On the Verge of a New Crisis
Editor's Column
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Fyodor A. Lukyanov

Russia in Global Affairs
National Research University–Higher School of Economics, Moscow, Russia
Faculty of World Economy and International Affairs
Research Professor;
Valdai Discussion Club
Research Director


SPIN RSCI: 4139-3941
ORCID: 0000-0003-1364-4094
ResearcherID: N-3527-2016
Scopus AuthorID: 24481505000


E-mail: [email protected]
Tel.: (+7) 495 980 7353
Address: Office 112, 29 Malaya Ordynka Str., Moscow 115184, Russia

With the end of the summer recess, a new political season begins
on Saturday. It will probably be the last season for President
Vladimir Putin, and it promises to be stormy.

A curious pattern emerges when examining Russia’s politics over
the last quarter century. Fundamental changes come in eight-year
cycles, and the transitions from the end of one cycle to the start
of the next are accompanied by flare-ups in foreign relations.

An intense struggle for power took place from 1999 to 2000 at
the end of President Boris Yeltsin’s term. Those years saw the
start of a second war in Chechnya, the rise of former KGB officer
Putin, a corruption scandal involving members of Yeltsin’s family
and the Bank of New York affair — all of which brought relations
with the West to a critically low level. The situation began to
stabilize only in the spring of 2000, when Putin took office and
Western leaders started building bridges with the Kremlin.

The previous crisis began with the putsch of August 1991 and
continued through the spring and summer of 1992. This was a period
of sheer chaos, when nobody knew what was happening or how it was
all going to end.

There was another turning point eight years before that. On
Sept. 1, 1983, a Soviet Air Force jet shot down a South Korean
jumbo jet, killing all 269 people on board. This was the beginning
of the final stage in Cold War tensions. U.S. President Ronald
Reagan led the campaign against the «Evil Empire» and deployed U.S.
nuclear weapons in Europe. Soviet leader Yury Andropov died in
February 1984, and the appointment of Konstantin Chernenko to
replace him was nothing more than an effort to delay the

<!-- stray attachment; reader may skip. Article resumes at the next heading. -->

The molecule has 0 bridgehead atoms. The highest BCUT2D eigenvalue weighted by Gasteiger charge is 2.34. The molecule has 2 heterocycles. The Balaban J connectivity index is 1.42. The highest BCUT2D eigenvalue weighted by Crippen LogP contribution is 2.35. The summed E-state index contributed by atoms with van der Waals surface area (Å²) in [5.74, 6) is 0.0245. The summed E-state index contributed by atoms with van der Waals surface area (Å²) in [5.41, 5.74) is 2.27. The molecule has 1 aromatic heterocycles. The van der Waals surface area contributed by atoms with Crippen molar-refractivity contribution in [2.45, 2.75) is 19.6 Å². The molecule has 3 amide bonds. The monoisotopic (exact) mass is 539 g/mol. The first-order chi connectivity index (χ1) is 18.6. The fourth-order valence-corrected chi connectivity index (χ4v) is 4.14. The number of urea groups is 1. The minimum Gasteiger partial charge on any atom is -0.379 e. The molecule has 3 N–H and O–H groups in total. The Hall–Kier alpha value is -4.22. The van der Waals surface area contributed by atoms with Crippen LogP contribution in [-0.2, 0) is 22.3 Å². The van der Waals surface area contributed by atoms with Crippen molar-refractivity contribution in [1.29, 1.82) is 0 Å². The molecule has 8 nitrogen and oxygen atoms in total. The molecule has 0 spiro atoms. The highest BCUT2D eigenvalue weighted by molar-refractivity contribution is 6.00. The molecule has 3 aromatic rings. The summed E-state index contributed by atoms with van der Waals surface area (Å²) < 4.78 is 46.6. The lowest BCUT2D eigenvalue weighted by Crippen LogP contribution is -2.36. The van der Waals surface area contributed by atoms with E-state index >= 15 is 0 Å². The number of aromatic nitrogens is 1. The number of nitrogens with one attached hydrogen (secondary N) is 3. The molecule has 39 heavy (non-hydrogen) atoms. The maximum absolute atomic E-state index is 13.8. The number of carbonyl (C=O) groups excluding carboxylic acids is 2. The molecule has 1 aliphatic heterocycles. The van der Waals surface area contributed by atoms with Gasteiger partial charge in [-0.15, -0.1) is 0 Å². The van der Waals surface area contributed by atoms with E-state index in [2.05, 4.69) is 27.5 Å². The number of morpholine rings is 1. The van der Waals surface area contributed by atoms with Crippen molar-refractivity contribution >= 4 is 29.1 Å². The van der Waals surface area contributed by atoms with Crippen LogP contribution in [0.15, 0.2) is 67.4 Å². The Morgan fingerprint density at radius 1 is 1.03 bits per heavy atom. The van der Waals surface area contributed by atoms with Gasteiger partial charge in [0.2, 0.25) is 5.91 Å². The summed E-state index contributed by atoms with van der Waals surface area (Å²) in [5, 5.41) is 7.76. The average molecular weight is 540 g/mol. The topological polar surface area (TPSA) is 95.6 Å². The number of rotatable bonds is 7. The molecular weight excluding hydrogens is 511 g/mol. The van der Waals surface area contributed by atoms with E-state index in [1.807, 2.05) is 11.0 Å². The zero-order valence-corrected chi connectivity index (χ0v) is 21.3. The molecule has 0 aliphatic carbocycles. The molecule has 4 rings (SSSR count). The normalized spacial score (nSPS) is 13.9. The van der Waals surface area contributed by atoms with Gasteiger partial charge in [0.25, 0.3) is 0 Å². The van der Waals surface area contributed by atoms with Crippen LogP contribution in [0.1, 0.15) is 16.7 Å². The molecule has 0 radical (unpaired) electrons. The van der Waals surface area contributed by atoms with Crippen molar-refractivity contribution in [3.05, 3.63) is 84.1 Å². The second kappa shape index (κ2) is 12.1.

The end of Putin’s era will be no exception to this rule.
Tensions between Moscow and Western capitals have been increasing
for almost a year and may hit their peak during the coming

The current crisis in foreign relations was inevitable, however,
because it was impossible to remain in a schizophrenic state
forever. Out of pure inertia, officials on both sides continued to
repeat the standard, trite phrases of strategic partnership, shared
global threats and the rejection of a zero-sum game.

It turned out that the West was not prepared for Moscow to
assume a new, stronger position in international affairs. Up until
recently, the Kremlin had been willing to compromise on most
disputes with the West. But now Russia feels its own strength and
is less inclined to give in to its partners’ wishes.

A good example of this is the situation concerning Kosovo.
Moscow has opposed the Ahtisaari plan, named after Martti
Ahtisaari, the United Nations special envoy to the Kosovo
negotiations. Europe and the United States interpreted Moscow’s
opposition as a typical Kremlin strategy to use an international
dispute as a bargaining chip. This is also the case with Moscow’s
opposition to the Treaty on Conventional Armed Forces in Europe,
the Organization for Security and Cooperation in Europe and U.S.
plans to install elements of an anti-ballistic missile shield in
Poland and the Czech Republic.

In each case, Moscow has been determined to change the rules or
cease observing them altogether. The Kremlin is playing a
high-stakes game, betting everything on the jackpot. It is trying
to change everything at once, and it has managed to spoil its
relations with everyone.

The West has focused on cementing its triumph over communism. It
viewed the Soviet collapse as an epochal moment — one that granted
the free world the role of transforming other nations because it
represents the only true model. Although Western powers have not
always been united on all issues, they are in full agreement that
the West must defend and assert its historical mission.

Now, Russia and the West have essentially switched places. When
the ideological standoff with the Soviet Union ended, the West
stepped forward as the leading global source of political